John 11:23 Jesus said to her, "Your brother will rise again." 24 Martha said to Him, "I know that he will rise again in the resurrection on the last day."


John 11:31 Then the Jews who were with her in the house, and consoling her, when they saw that Mary got up quickly and went out, they followed her, supposing that she was going to the tomb to weep there.


John 20:9 For as yet they did not understand the Scripture, that He must rise again from the dead.


Acts 1:15 At this time Peter stood up in the midst of the brethren (a gathering of about one hundred and twenty persons was there together), and said,


Acts 2:24 "But God raised Him up again, putting an end to the agony of death, since it was impossible for Him to be held in its power.


Acts 2:32 "This Jesus God raised up again, to which we are all witnesses.


Acts 3:22 "Moses said, 'THE LORD GOD WILL RAISE UP FOR YOU A PROPHET LIKE ME FROM YOUR BRETHREN; TO HIM YOU SHALL GIVE HEED to everything He says to you.

 

Comment: Although some consider the phrase "will raise up" as a foreshadowing on the resurrection of Christ, most do not see this as a prophecy of resurrection.


Acts 3:26 "For you first, God raised up His Servant and sent Him to bless you by turning every one of you from your wicked ways."

 

Comment: It should be noted that some favor this use as signifying God elevating Jesus to this position (i.e., His incarnation), and not to resurrection of Jesus. To be sure - Jesus was "raised up" both before and after He died. Hallelujah!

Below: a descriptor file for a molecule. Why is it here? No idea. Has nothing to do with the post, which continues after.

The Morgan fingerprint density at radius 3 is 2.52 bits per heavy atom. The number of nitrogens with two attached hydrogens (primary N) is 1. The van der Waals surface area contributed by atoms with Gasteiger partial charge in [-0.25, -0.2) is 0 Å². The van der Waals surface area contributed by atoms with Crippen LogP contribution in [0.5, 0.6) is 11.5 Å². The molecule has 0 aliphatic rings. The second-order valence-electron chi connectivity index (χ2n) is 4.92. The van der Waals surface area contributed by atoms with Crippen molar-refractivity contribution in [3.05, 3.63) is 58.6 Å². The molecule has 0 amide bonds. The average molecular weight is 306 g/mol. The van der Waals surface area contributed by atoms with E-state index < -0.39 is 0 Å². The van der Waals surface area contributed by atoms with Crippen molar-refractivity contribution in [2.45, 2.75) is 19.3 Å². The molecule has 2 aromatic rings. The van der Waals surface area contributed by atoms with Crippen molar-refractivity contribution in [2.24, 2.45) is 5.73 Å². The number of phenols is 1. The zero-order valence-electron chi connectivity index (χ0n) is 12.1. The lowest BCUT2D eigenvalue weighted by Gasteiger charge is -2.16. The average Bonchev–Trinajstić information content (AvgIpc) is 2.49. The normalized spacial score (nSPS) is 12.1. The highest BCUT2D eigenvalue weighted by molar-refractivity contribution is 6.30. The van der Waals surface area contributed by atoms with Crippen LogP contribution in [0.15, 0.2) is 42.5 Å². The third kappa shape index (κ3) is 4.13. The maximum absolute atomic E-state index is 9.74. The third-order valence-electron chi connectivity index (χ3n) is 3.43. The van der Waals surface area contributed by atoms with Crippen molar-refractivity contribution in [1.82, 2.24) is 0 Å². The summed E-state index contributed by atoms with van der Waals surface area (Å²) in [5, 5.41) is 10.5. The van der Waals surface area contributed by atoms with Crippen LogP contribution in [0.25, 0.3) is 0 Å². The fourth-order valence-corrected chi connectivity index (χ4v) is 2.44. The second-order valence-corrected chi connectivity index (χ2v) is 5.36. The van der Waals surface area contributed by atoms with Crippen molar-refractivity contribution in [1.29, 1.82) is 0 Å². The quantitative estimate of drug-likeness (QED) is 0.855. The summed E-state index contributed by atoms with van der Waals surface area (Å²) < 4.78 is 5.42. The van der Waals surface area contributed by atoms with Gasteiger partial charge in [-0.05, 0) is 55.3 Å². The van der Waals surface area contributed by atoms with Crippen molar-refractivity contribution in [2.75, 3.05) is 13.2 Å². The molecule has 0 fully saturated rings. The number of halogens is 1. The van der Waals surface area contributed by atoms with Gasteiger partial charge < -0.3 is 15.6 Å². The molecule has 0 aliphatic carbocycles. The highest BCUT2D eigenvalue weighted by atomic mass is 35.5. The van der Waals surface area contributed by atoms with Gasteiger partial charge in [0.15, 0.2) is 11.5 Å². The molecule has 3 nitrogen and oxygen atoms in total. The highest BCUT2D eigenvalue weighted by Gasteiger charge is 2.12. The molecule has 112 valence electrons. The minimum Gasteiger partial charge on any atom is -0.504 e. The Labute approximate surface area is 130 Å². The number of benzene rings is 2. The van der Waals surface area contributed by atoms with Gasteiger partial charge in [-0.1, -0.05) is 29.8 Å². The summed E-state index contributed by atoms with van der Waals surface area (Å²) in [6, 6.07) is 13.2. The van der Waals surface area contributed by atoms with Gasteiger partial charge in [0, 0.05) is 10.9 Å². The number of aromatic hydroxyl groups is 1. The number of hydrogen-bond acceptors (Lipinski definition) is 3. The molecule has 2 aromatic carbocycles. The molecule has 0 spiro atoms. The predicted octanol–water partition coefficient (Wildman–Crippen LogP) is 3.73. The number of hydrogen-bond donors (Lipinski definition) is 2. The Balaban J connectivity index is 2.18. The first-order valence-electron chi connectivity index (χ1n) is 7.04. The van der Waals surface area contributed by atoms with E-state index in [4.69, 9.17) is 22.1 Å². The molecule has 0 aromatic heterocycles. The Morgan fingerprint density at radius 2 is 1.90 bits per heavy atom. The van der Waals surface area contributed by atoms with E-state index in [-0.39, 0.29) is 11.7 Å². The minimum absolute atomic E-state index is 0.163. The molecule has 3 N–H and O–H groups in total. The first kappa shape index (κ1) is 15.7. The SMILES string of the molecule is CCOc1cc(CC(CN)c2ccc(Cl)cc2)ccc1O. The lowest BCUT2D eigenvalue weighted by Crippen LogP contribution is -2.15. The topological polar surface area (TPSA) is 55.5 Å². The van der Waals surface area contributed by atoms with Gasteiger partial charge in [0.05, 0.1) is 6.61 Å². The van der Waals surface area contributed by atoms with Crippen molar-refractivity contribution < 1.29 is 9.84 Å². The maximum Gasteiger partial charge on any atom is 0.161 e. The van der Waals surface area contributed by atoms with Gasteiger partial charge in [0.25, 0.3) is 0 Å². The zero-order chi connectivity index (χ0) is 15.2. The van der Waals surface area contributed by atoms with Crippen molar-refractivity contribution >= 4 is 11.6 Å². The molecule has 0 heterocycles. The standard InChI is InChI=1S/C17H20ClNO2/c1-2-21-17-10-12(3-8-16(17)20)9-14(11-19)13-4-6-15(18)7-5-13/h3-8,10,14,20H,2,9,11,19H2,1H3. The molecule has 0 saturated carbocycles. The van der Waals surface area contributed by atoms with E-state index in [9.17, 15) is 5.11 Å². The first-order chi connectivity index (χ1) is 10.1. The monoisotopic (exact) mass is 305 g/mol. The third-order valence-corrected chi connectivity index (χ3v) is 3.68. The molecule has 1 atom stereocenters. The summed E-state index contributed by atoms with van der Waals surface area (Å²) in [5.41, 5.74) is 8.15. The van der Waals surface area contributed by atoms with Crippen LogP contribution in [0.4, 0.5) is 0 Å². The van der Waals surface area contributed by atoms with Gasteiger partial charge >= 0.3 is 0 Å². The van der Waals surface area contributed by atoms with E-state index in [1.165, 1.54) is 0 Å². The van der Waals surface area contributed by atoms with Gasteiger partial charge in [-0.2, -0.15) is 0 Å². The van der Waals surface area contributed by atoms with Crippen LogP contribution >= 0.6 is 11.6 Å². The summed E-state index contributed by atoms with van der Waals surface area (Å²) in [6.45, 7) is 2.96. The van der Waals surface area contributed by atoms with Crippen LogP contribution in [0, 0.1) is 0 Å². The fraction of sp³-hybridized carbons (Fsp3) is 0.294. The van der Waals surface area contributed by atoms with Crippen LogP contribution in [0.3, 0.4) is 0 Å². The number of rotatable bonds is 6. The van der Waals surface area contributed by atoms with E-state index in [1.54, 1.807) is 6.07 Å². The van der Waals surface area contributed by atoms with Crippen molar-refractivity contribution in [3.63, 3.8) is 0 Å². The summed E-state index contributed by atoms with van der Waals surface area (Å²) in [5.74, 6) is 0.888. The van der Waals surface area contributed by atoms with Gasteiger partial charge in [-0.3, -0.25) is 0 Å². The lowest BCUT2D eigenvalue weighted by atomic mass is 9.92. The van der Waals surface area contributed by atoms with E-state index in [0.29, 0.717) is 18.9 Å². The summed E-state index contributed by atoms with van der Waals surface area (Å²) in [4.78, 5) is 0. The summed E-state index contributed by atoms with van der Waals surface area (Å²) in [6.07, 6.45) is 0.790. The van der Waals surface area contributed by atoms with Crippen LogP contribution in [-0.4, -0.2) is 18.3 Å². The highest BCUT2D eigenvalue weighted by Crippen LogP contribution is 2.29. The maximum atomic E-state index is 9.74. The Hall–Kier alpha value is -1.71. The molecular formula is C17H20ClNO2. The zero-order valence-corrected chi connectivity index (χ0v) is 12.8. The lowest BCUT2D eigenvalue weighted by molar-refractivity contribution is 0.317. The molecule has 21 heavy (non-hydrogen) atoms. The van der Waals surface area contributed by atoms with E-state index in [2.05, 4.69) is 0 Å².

Barnes: This expression does not refer to his having raised him from the dead, but is used in the same sense as in Acts 3:22, where God promised that he would raise up a prophet, and send him to teach the people. Peter means that God had appointed his Son Jesus, or had commissioned him to go and preach to the people to turn them away from their sins.


Acts 5:6 The young men got up and covered him up, and after carrying him out, they buried him.
 

Acts 5:17 But the high priest rose up, along with all his associates (that is the sect of the Sadducees), and they were filled with jealousy.


Acts 5:34 But a Pharisee named Gamaliel, a teacher of the Law, respected by all the people, stood up (first in Greek for emphasis) in the Council and gave orders to put the men outside for a short time.


Acts 5:36 "For some time ago Theudas rose up, claiming to be somebody, and a group of about four hundred men joined up with him. But he was killed, and all who followed him were dispersed and came to nothing.


Acts 5:37 "After this man, Judas of Galilee
rose up in the days of the census and drew away some people after him; he too perished, and all those who followed him were scattered.


Acts 6:9 But some men from what was called the Synagogue of the Freedmen, including both Cyrenians and Alexandrians, and some from Cilicia and Asia,
rose up and argued with Stephen.